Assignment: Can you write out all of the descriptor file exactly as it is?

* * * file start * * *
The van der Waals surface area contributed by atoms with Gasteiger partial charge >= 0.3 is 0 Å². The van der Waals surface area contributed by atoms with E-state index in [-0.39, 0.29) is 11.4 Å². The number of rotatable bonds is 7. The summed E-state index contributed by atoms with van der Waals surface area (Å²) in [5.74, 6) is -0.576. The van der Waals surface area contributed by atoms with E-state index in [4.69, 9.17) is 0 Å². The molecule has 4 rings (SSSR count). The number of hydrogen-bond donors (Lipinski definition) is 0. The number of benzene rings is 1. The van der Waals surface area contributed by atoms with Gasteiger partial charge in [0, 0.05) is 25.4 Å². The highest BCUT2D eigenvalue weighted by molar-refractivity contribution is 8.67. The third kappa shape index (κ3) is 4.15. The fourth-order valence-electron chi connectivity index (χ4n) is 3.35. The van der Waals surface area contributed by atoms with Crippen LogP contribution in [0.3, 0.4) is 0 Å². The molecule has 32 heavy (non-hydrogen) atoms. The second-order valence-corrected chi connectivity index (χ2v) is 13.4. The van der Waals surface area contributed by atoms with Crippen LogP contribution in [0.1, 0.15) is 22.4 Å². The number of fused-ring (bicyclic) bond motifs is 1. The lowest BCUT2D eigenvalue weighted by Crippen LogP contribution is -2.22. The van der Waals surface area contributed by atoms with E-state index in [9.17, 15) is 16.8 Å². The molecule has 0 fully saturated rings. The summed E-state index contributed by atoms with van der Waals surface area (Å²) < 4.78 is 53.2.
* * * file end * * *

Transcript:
The van der Waals surface area contributed by atoms with Gasteiger partial charge >= 0.3 is 0 Å². The van der Waals surface area contributed by atoms with E-state index in [-0.39, 0.29) is 11.4 Å². The number of rotatable bonds is 7. The summed E-state index contributed by atoms with van der Waals surface area (Å²) in [5.74, 6) is -0.576. The van der Waals surface area contributed by atoms with E-state index in [4.69, 9.17) is 0 Å². The molecule has 4 rings (SSSR count). The number of hydrogen-bond donors (Lipinski definition) is 0. The number of benzene rings is 1. The van der Waals surface area contributed by atoms with Gasteiger partial charge in [0, 0.05) is 25.4 Å². The highest BCUT2D eigenvalue weighted by molar-refractivity contribution is 8.67. The third kappa shape index (κ3) is 4.15. The fourth-order valence-electron chi connectivity index (χ4n) is 3.35. The van der Waals surface area contributed by atoms with Crippen LogP contribution in [0.3, 0.4) is 0 Å². The molecule has 32 heavy (non-hydrogen) atoms. The second-order valence-corrected chi connectivity index (χ2v) is 13.4. The van der Waals surface area contributed by atoms with Crippen LogP contribution in [0.1, 0.15) is 22.4 Å². The number of fused-ring (bicyclic) bond motifs is 1. The lowest BCUT2D eigenvalue weighted by Crippen LogP contribution is -2.22. The van der Waals surface area contributed by atoms with E-state index in [9.17, 15) is 16.8 Å². The molecule has 0 fully saturated rings. The summed E-state index contributed by atoms with van der Waals surface area (Å²) < 4.78 is 53.2.